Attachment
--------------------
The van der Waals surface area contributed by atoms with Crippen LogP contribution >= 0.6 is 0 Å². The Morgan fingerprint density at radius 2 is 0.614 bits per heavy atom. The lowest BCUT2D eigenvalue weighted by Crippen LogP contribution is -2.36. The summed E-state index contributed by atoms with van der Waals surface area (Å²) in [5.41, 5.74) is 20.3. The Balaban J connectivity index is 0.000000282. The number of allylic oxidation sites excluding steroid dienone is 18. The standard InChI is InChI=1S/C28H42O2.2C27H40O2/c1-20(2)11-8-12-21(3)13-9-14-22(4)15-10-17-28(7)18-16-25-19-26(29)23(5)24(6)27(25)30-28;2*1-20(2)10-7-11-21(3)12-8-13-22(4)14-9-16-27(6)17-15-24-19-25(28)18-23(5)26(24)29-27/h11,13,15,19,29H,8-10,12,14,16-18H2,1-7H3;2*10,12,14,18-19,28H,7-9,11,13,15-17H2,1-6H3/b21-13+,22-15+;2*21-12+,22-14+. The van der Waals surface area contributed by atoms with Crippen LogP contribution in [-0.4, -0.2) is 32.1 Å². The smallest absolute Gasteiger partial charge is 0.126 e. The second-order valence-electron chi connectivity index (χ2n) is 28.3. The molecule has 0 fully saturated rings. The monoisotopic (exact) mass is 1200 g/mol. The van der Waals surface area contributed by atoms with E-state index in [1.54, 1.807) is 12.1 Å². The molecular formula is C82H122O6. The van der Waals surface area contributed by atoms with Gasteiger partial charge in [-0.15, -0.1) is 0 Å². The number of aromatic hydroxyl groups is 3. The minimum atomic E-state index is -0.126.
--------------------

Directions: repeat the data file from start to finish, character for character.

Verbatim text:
The van der Waals surface area contributed by atoms with Crippen LogP contribution >= 0.6 is 0 Å². The Morgan fingerprint density at radius 2 is 0.614 bits per heavy atom. The lowest BCUT2D eigenvalue weighted by Crippen LogP contribution is -2.36. The summed E-state index contributed by atoms with van der Waals surface area (Å²) in [5.41, 5.74) is 20.3. The Balaban J connectivity index is 0.000000282. The number of allylic oxidation sites excluding steroid dienone is 18. The standard InChI is InChI=1S/C28H42O2.2C27H40O2/c1-20(2)11-8-12-21(3)13-9-14-22(4)15-10-17-28(7)18-16-25-19-26(29)23(5)24(6)27(25)30-28;2*1-20(2)10-7-11-21(3)12-8-13-22(4)14-9-16-27(6)17-15-24-19-25(28)18-23(5)26(24)29-27/h11,13,15,19,29H,8-10,12,14,16-18H2,1-7H3;2*10,12,14,18-19,28H,7-9,11,13,15-17H2,1-6H3/b21-13+,22-15+;2*21-12+,22-14+. The van der Waals surface area contributed by atoms with Crippen LogP contribution in [-0.4, -0.2) is 32.1 Å². The smallest absolute Gasteiger partial charge is 0.126 e. The second-order valence-electron chi connectivity index (χ2n) is 28.3. The molecule has 0 fully saturated rings. The monoisotopic (exact) mass is 1200 g/mol. The van der Waals surface area contributed by atoms with E-state index in [1.54, 1.807) is 12.1 Å². The molecular formula is C82H122O6. The van der Waals surface area contributed by atoms with Gasteiger partial charge in [-0.15, -0.1) is 0 Å². The number of aromatic hydroxyl groups is 3. The minimum atomic E-state index is -0.126.